Each family evacuated from the illegal West Bank settlement outpost of Amona in the coming days will receive NIS 1 million ($260,000) for agreeing to move, the left-wing settlement watchdog Peace Now charged Monday.

The government, it said, was sending a “clear message” that “in the settlements, crime and threats pay.”

There was no official confirmation of the Peace Now figure.

On Sunday, residents of Amona — a community built illegally on private Palestinian land — voted 45 to 25, with two abstentions, to evacuate peacefully in return for a government promise to provide 24 of the settlement’s 40 families with mobile homes on a plot just meters from the outpost. The remaining families will be given temporary residences in the nearby Ofra settlement.

Later Sunday, the cabinet approved NIS 1.2 billion ($310 million) in across-the-board cuts for the 2017-2018 budget in order to establish the new public broadcasting corporation, build new schools in ultra-Orthodox communities, and finance the relocation of the Amona outpost, officials said.

Young Israeli settlers gather around a fire in the settlement outpost of Amona on December 18, 2016. (AFP/JACK GUEZ)

Young Israeli settlers gather around a fire in the settlement outpost of Amona on December 18, 2016. (AFP/JACK GUEZ)

Education, health and welfare services will be among those hit by the budget cuts, which amount to nearly two percent of total government expenditure.

“The right-wing settler government has conveyed a clear message — in the settlements, crime and threats pay, and how they pay,” Peace Now said.

Prime Minister Benjamin Netanyahu leads the weekly cabinet meeting at the Prime Minister's Office in Jerusalem on December 18, 2016. (Marc Israel Sellem/POOL)

Prime Minister Benjamin Netanyahu leads the weekly cabinet meeting at the Prime Minister’s Office in Jerusalem on December 18, 2016. (Marc Israel Sellem/POOL)

Of NIS 140 million ($36.2 million) earmarked for the evacuation of Amona, each family stood to receive a million shekels, the NGO calculated — “1 million shekels for each family which broke the law and set up home on stolen land.”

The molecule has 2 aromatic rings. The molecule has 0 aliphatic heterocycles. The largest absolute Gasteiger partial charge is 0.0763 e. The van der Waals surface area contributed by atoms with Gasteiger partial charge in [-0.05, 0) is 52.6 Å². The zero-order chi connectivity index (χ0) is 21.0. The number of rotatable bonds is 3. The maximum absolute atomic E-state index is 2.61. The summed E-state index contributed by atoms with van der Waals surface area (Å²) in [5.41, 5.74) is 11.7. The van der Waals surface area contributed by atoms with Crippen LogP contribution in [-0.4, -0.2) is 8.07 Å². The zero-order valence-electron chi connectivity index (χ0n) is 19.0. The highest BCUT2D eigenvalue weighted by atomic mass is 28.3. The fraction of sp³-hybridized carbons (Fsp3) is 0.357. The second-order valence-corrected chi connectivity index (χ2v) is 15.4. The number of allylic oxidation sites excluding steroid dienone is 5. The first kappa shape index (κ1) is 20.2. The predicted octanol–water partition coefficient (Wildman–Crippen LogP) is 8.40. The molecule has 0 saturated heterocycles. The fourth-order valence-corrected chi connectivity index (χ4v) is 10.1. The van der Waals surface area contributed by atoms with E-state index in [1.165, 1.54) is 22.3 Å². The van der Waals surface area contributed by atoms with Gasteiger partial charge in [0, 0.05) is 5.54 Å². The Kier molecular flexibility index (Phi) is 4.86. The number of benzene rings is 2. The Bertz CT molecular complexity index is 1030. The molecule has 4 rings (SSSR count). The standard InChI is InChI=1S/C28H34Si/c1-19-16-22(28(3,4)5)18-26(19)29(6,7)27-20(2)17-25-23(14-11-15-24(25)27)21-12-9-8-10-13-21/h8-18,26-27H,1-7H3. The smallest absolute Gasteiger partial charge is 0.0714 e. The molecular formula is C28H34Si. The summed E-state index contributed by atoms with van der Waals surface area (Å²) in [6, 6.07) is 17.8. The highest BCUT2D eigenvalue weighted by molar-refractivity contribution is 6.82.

“The financing will come from a budget cut across all ministries. And for what? So that Netanyahu won’t anger the Lords of the Land in the settlements, and will not get pictures of the State of Israel acting according to the law and evacuating an illegal outpost on its watch?

“Do you know of other Israelis who broke the law and got a million shekels from the government as a gift?”

Channel 10 News on Monday provided a breakdown of the cost of moving families to new accommodation.

Out of NIS 137.5 million ($35.6 million), NIS 40 million ($10.3 million) has been earmarked for each family for “rehabilitation of their lives,” NIS 55 million ($14.2 million) for infrastructure and landscaping at Shvut Rachel — a settlement next to which permanent housing for Amona evacuees has been proposed, NIS 30 million ($7.8 million) for public buildings in Shvut Rachel, NIS 9 million ($2.3 million) for infrastructure and public buildings in the area marked for temporary evacuee housing and NIS 3.5 million ($905,000) for guestrooms for evacuated families.

Israel Police Commissioner Roni Alsheich on Sunday evening welcomed the deal struck with Amona residents for having saved “the people of Israel much pain and much blasphemy.” The agreement would help preserve the “delicate fabric” of Israeli society,” he said, according to the Walla website.

One Facebook follower responded: “The extent of poverty interests them [the politicians] as much as watching paint dry. The health and welfare services are being cut because of their whims. Leeches. Blood suckers. Givat Amal was evacuated by the government without turmoil and violence.”

Residents of Tel Aviv's Givat Amal neighborhood protest against the court's decision to evacuate them from their homes outside the Prime Minister's Office in Jerusalem, on Sunday, February 9, 2014. Photo by Yonatan Sindel/Flash90

Residents of Tel Aviv’s Givat Amal neighborhood protest against the court’s decision to evacuate them from their homes outside the Prime Minister’s Office in Jerusalem, on Sunday, February 9, 2014. (Yonatan Sindel/Flash90

Givat Amal in Tel Aviv — then home to some 150 Jews — was evacuated in September 2014 after the Supreme Court ruled that residents did not legally own their properties.

The working class neighborhood — to which residents were originally sent by the government in the late 1940s — sat on land valued at billions of shekels owned by Israeli businessman Yitzhak Tshuva, who planned to redevelop the area with luxury apartment complexes.

But another Facebook user expressed support for the government, writing: “Great! All’s well that ends well! After the Amona problem is solved, what remains is to end all illegal Arab building in the Negev [in southern Israel], in the Galilee [in the north] and in East Jerusalem. They are the real thieves whose illegal building, for some reason, doesn’t cause anyone loss of sleep.”

This echoed a pledge made Saturday evening by Prime Minister Benjamin Netanyahu to Amona residents that he would destroy unlawful [Arab] buildings ‘all over Israel.’

After over a decade of delays and legal wrangling, the High Court ruled in 2014 that Amona, which lies east of Ramallah, was built on private Palestinian land and must be demolished by December 25. The impending evacuation has threatened to destabilize Prime Minister Benjamin Netanyahu’s coalition, which relies heavily on the pro-settlement right.